This figure speaks to the exclusivity of this kind of technology, as well as the immense capital input that is needed to scale the textile recycling industry.
It also conveys an uneasy sense of irony, because the retailer also produces 3 billion garments per year, which amounts to $22 billion in revenue including $4.1 billion of unsold clothes as recently as 2019.
And, I can’t help but wonder: couldn’t the millions spent on developing high-tech recycling technology be spent on ensuring living wages for garment workers?
If the wasteful fashion giants wanted to contribute to cleaning up the fashion industry, they would have to admit that there is a much simpler (and much more affordable) way to do it: Just produce less.
As The Renewal Workshop’s Leading Circular 2021 Report says, “To start, fashion simply cannot view reuse and circularity as an additional revenue stream to their main business of selling more and more clothes every year.”
What Can We Do To Enable A Thriving Circular Culture?
Textile recycling will not save us from the fashion waste crisis that we find ourselves in, but simply chips away at the larger problem. We cannot rely on expensive technologies, without also working towards a shift in culture that transforms how we design, utilize, and dispose of our clothes. And, instead of focussing solely on expensive, technocratic fixes, let’s focus on replicating models – like Kantamanto – that already work and are encouraging a cultural shift
We urgently need to slow down our consumption habits and re-use what we already have. We still need to be wearing our clothes longer and shifting the culture of consumption – recycling should be the last option.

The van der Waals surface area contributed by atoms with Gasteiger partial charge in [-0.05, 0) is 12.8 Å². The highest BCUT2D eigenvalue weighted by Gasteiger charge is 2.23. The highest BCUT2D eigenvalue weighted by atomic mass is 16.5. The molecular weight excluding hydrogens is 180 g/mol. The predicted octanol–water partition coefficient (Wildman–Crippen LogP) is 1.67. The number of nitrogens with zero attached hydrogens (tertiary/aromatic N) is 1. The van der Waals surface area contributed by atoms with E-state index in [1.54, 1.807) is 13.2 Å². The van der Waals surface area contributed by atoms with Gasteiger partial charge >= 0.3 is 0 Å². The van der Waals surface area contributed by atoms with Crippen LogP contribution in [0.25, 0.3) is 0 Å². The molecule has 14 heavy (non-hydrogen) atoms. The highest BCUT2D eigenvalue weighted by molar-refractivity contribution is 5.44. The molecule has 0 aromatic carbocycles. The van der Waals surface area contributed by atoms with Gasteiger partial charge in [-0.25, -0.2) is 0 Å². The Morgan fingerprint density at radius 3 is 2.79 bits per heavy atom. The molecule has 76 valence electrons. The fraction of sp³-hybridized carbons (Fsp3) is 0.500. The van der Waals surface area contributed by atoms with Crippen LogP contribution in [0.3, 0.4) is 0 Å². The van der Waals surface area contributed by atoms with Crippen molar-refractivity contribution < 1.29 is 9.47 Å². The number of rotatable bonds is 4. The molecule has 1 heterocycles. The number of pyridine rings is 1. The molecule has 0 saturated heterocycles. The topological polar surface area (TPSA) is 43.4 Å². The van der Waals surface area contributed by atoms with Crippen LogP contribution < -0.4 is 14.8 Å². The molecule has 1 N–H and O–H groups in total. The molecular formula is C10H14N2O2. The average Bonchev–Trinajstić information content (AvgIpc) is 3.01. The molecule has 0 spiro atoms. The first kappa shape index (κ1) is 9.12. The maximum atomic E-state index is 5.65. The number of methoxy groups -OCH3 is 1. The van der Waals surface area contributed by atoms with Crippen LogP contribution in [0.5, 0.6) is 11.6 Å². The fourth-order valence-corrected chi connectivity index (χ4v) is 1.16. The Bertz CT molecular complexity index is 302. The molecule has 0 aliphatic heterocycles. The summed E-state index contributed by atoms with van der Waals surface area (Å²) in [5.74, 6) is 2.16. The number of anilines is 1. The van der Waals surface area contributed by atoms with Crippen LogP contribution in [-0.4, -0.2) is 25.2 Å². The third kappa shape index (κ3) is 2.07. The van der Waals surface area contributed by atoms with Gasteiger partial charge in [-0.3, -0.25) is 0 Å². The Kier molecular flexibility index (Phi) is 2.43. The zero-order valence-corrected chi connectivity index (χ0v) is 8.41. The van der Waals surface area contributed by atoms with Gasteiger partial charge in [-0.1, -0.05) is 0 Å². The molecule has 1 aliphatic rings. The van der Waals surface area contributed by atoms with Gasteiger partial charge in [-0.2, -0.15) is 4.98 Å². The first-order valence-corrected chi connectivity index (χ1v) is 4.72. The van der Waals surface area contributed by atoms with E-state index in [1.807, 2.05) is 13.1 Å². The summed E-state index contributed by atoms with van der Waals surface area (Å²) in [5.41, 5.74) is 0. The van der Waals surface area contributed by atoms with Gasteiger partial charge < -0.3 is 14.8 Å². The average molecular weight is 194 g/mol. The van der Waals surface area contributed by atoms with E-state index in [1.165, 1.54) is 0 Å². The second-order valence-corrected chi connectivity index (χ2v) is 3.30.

A lot of a product’s environmental impact is determined based on how it is designed and produced, emphasizing the need for brands and designers to create durable garments that are meant to last, be repaired, and used for an extended period.
Equally important, is designers and brands thinking about the garment’s end-of-life right from the design stage. This includes designing for recyclability and designing for disassembly with easily removable trimmings, like zips and care tags.
But, designers don’t have control over how clothing is utilized – that part is up to consumers.
Some ways we can challenge the culture of disposability is by wearing our clothes for as long as possible, mending, swapping, borrowing, shopping secondhand, and making sure that recycling and disposal are our last options.
We also can share information about what materials are most widely and easily recycled and alert people to the greenwashing that is present in the industry. As we have learned, monofiber garments – as opposed to blends – are currently the easiest to recycle.
If you do want to recycle the clothes that you are no longer able to wear, do some research first on how and where to recycle your old clothes responsibly.
Moral of the story: recycling works in tandem with other circular fashion practices that relate to how we understand our relationship to clothing and its permanence in this world. And, we all have a role to play in shifting this narrative.
About the Author
Stella Hertantyo is a slow fashion and slow living enthusiast based in Cape Town, South Africa. Stella finds solace in words as a medium for sharing ideas and encouraging a cultural shift that welcomes systems change and deepens our collective connection to the world around us. She is passionate about encouraging an approach to sustainability, and social and environmental justice, that is inclusive, intersectional, accessible, and fun.
Stella holds a B.A. Multimedia Journalism from the University of Cape Town, and a PGDip in Sustainable Development from the Sustainability Institute. She currently works as a writer, editor, and social media manager. When she is not in front of her laptop, a dip in the ocean, or a walk in the mountains, are the two things that bring her the most peace.